The consequences of Chicago’s unseasonably mild March has been the uptick in everyone’s (Spring Feverish?) desire to grill outdoors. With the first days of my Spring Break bringing sunny days in the mid-80s, we almost had no choice but to use our Weber. After all, it felt odd to turn on air conditioning in the middle of March, yet the idea of cooking indoors with the heat and humidity seemed a little obscene. So out we went.
Did we mention that our Grill Guru is Steven Raichlen? One of our favorite and quick (last minute) dishes to grill is his “Honey Sesame Shrimp ‘On the Barbie’” (from The Barbecue Bible, pp.349-350). The dish only requires 30 (to 60) minutes of marinating time, the ingredient list includes items that we almost always have around the house, and there are no special tools or tricks needed to produce a uniquely flavorful taste. What more can I ask for?
(If you want the recipe, the Huffington Post provides it in the link here: http://www.huffingtonpost.com/2011/10/27/honey-sesame-shrimp-on-th_n_1049708.html)
To pull together our first meal-on-the-patio of 2012, we accompanied the Honey Sesame Shrimp with the following sides:
Simple Rice Pilaf:
The Honey Sesame Shrimp recipe yields a goodly amount of glazy sauce (image below) which is nicely complemented by rice. I am normally happy to steam some rice, but I also happened to have some jasmine rice from Friday’s dinner. I love leftover makeovers, so rice pilaf is what I decided on.
Melt some butter (3-4 teaspoons) on medium-high heat in a large pan, lightly sauté 1 tablespoon of finely chopped parsley or green onion (this step is optional), and then crumble into the pan 2-3 cups cooked rice to mix. After a few minutes of stirring, drizzle about 2 teaspoons of low-sodium soy sauce. Mix thoroughly. If you want your pilaf darker, drizzle some more soy sauce. Salt and pepper to taste, and mix thoroughly.
Grilled Corn on the Cob:
We used to be amongst those who insist on soaking corn in sugared and salted water and then wrapping corn in aluminum foil or corn husks to grill. About a decade ago, we learned—once again via Steven Raichlen—to skip all those steps, and we have not looked back.
Simply slather your corn on the cob with some melted butter, salt, and pepper. Grill, turning occasionally, until bits of kernels are browned and caramelized. The natural sweetness of the corn is brought out by this process without any additional steps. One of our favorite summer foods!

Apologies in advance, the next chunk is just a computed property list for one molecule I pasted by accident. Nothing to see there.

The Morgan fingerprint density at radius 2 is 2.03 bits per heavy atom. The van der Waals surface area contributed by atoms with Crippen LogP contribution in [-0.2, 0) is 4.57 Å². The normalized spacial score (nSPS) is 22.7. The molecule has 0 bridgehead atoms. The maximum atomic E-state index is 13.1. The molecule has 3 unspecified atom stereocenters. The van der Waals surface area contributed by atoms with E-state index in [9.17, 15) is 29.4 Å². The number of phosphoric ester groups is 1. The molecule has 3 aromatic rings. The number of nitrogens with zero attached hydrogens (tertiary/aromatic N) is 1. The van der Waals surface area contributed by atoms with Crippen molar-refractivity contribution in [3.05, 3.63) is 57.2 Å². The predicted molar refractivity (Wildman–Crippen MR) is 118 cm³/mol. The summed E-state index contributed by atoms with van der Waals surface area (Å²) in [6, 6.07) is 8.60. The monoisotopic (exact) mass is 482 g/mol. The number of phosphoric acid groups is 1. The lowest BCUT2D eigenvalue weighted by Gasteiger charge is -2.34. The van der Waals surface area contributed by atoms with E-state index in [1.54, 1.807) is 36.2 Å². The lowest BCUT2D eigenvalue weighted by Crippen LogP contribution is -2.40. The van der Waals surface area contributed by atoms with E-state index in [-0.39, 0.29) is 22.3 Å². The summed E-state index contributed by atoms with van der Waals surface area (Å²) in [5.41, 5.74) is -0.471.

Since the shrimp marinade includes soy sauce and sesame oil, I replicate some of those flavors in a slightly spicy soy-sesame vinaigrette. You can go without the spiciness if you don’t tolerate red pepper flakes well. However, if you can handle a little bit of spice, that additional flavor profile will pull together—without repeating too monotonously—the soy-sesame flavor of the shrimp.
Take whatever greens you have, halve cherry or grape tomatoes, slice some dill or Persian cucumber, and chop or julienne green onions. For the dressing, use about 2 tablespoon canola oil, 1 teaspoon roasted sesame oil, 1 tablespoon rice wine (or white wine) vinegar, and 2 teaspoons soy sauce, 1 small clove minced garlic, 1 teaspoon green (or red) onion, hot pepper flakes (crushed, cayenne, Korean chile peppers, etc.), salt and pepper. Whisk or shake in a jar. The dressing is ready now, but do not mix with greens until you are ready to eat your salad, especially if you are using any sort of delicate lettuces like butter, arugula, red/green leaf lettuce, etc. You don't want the greens wilting before you can get to them!
Now all you need to complete the meal is a chilled bottle of Kim Crawford Sauvignon Blanc which, while from New Zealand rather than Australia, really is a must for your warm weather drinking with food. Let your pet lie on the patio with you while you all soak up some sunshine and warmth, and enjoy your Spring!